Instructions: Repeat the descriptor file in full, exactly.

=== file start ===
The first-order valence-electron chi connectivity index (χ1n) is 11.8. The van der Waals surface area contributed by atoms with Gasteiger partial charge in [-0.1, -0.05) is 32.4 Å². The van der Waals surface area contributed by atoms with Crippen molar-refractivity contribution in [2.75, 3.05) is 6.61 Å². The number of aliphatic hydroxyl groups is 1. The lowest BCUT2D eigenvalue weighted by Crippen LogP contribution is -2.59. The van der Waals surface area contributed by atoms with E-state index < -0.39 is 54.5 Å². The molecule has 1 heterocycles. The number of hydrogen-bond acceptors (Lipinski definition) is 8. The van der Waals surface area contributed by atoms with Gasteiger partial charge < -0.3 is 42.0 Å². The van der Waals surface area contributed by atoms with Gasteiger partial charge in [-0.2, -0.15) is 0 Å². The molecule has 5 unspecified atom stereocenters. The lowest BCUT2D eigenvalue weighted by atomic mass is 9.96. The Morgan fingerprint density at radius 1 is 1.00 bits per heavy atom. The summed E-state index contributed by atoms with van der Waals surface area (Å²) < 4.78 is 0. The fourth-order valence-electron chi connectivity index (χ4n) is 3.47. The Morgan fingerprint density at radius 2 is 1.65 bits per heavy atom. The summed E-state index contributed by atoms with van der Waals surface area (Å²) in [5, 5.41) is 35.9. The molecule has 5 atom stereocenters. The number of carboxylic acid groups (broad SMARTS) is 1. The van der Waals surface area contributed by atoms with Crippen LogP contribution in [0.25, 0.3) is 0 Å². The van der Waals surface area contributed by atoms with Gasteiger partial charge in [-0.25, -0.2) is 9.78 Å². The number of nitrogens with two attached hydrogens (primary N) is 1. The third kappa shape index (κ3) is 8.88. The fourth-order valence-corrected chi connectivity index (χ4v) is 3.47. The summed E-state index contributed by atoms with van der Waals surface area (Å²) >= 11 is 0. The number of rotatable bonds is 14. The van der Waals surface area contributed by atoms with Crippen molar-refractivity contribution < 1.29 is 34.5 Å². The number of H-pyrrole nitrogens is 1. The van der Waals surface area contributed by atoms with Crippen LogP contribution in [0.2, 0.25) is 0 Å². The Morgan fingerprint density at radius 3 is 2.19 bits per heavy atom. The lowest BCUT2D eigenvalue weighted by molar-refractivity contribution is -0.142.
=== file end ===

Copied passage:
The first-order valence-electron chi connectivity index (χ1n) is 11.8. The van der Waals surface area contributed by atoms with Gasteiger partial charge in [-0.1, -0.05) is 32.4 Å². The van der Waals surface area contributed by atoms with Crippen molar-refractivity contribution in [2.75, 3.05) is 6.61 Å². The number of aliphatic hydroxyl groups is 1. The lowest BCUT2D eigenvalue weighted by Crippen LogP contribution is -2.59. The van der Waals surface area contributed by atoms with E-state index < -0.39 is 54.5 Å². The molecule has 1 heterocycles. The number of hydrogen-bond acceptors (Lipinski definition) is 8. The van der Waals surface area contributed by atoms with Gasteiger partial charge < -0.3 is 42.0 Å². The van der Waals surface area contributed by atoms with Gasteiger partial charge in [-0.2, -0.15) is 0 Å². The molecule has 5 unspecified atom stereocenters. The lowest BCUT2D eigenvalue weighted by atomic mass is 9.96. The Morgan fingerprint density at radius 1 is 1.00 bits per heavy atom. The summed E-state index contributed by atoms with van der Waals surface area (Å²) < 4.78 is 0. The fourth-order valence-electron chi connectivity index (χ4n) is 3.47. The Morgan fingerprint density at radius 2 is 1.65 bits per heavy atom. The summed E-state index contributed by atoms with van der Waals surface area (Å²) in [5, 5.41) is 35.9. The molecule has 5 atom stereocenters. The number of carboxylic acid groups (broad SMARTS) is 1. The van der Waals surface area contributed by atoms with Crippen LogP contribution in [0.25, 0.3) is 0 Å². The van der Waals surface area contributed by atoms with Gasteiger partial charge in [-0.25, -0.2) is 9.78 Å². The number of nitrogens with two attached hydrogens (primary N) is 1. The third kappa shape index (κ3) is 8.88. The fourth-order valence-corrected chi connectivity index (χ4v) is 3.47. The summed E-state index contributed by atoms with van der Waals surface area (Å²) >= 11 is 0. The number of rotatable bonds is 14. The van der Waals surface area contributed by atoms with Crippen molar-refractivity contribution < 1.29 is 34.5 Å². The number of H-pyrrole nitrogens is 1. The van der Waals surface area contributed by atoms with Crippen LogP contribution in [0.2, 0.25) is 0 Å². The Morgan fingerprint density at radius 3 is 2.19 bits per heavy atom. The lowest BCUT2D eigenvalue weighted by molar-refractivity contribution is -0.142.